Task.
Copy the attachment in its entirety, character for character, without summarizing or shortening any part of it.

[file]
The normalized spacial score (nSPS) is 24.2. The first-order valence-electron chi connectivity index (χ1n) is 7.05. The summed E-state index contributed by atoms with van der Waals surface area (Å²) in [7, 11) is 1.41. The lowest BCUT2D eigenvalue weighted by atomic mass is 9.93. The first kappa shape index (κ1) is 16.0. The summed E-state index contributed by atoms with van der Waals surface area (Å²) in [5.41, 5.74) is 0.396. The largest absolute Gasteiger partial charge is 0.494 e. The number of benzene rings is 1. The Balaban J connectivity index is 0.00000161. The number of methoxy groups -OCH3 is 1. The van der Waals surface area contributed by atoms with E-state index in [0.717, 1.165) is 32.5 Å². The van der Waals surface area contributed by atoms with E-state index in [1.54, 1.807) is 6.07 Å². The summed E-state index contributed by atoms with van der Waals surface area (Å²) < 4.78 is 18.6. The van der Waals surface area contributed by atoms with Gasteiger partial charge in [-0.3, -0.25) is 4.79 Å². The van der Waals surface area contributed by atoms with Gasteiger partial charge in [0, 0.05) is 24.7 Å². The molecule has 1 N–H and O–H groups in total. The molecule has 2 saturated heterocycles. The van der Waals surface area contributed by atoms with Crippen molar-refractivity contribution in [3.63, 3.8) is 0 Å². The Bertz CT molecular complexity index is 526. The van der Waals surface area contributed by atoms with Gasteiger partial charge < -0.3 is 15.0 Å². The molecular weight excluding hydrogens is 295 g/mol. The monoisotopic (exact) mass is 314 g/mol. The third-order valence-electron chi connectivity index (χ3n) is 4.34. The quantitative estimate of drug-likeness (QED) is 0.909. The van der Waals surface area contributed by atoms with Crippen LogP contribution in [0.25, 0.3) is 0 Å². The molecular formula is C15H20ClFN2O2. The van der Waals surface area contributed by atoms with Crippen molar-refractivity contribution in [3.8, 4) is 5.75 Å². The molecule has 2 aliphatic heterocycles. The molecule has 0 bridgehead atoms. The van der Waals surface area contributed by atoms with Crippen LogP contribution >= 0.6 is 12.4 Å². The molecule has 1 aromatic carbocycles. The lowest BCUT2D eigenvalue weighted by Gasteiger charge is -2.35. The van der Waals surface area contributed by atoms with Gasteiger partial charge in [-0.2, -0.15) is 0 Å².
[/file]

The normalized spacial score (nSPS) is 24.2. The first-order valence-electron chi connectivity index (χ1n) is 7.05. The summed E-state index contributed by atoms with van der Waals surface area (Å²) in [7, 11) is 1.41. The lowest BCUT2D eigenvalue weighted by atomic mass is 9.93. The first kappa shape index (κ1) is 16.0. The summed E-state index contributed by atoms with van der Waals surface area (Å²) in [5.41, 5.74) is 0.396. The largest absolute Gasteiger partial charge is 0.494 e. The number of benzene rings is 1. The Balaban J connectivity index is 0.00000161. The number of methoxy groups -OCH3 is 1. The van der Waals surface area contributed by atoms with E-state index in [0.717, 1.165) is 32.5 Å². The van der Waals surface area contributed by atoms with E-state index in [1.54, 1.807) is 6.07 Å². The summed E-state index contributed by atoms with van der Waals surface area (Å²) < 4.78 is 18.6. The van der Waals surface area contributed by atoms with Gasteiger partial charge in [-0.3, -0.25) is 4.79 Å². The van der Waals surface area contributed by atoms with Gasteiger partial charge in [0, 0.05) is 24.7 Å². The molecule has 1 N–H and O–H groups in total. The molecule has 2 saturated heterocycles. The van der Waals surface area contributed by atoms with Crippen molar-refractivity contribution in [3.63, 3.8) is 0 Å². The Bertz CT molecular complexity index is 526. The van der Waals surface area contributed by atoms with Gasteiger partial charge < -0.3 is 15.0 Å². The molecular weight excluding hydrogens is 295 g/mol. The monoisotopic (exact) mass is 314 g/mol. The third-order valence-electron chi connectivity index (χ3n) is 4.34. The quantitative estimate of drug-likeness (QED) is 0.909. The van der Waals surface area contributed by atoms with Crippen LogP contribution in [0.25, 0.3) is 0 Å². The molecular formula is C15H20ClFN2O2. The van der Waals surface area contributed by atoms with Crippen molar-refractivity contribution in [3.8, 4) is 5.75 Å². The molecule has 2 aliphatic heterocycles. The molecule has 0 bridgehead atoms. The van der Waals surface area contributed by atoms with Crippen LogP contribution >= 0.6 is 12.4 Å². The molecule has 1 aromatic carbocycles. The lowest BCUT2D eigenvalue weighted by Gasteiger charge is -2.35. The van der Waals surface area contributed by atoms with Gasteiger partial charge in [-0.2, -0.15) is 0 Å².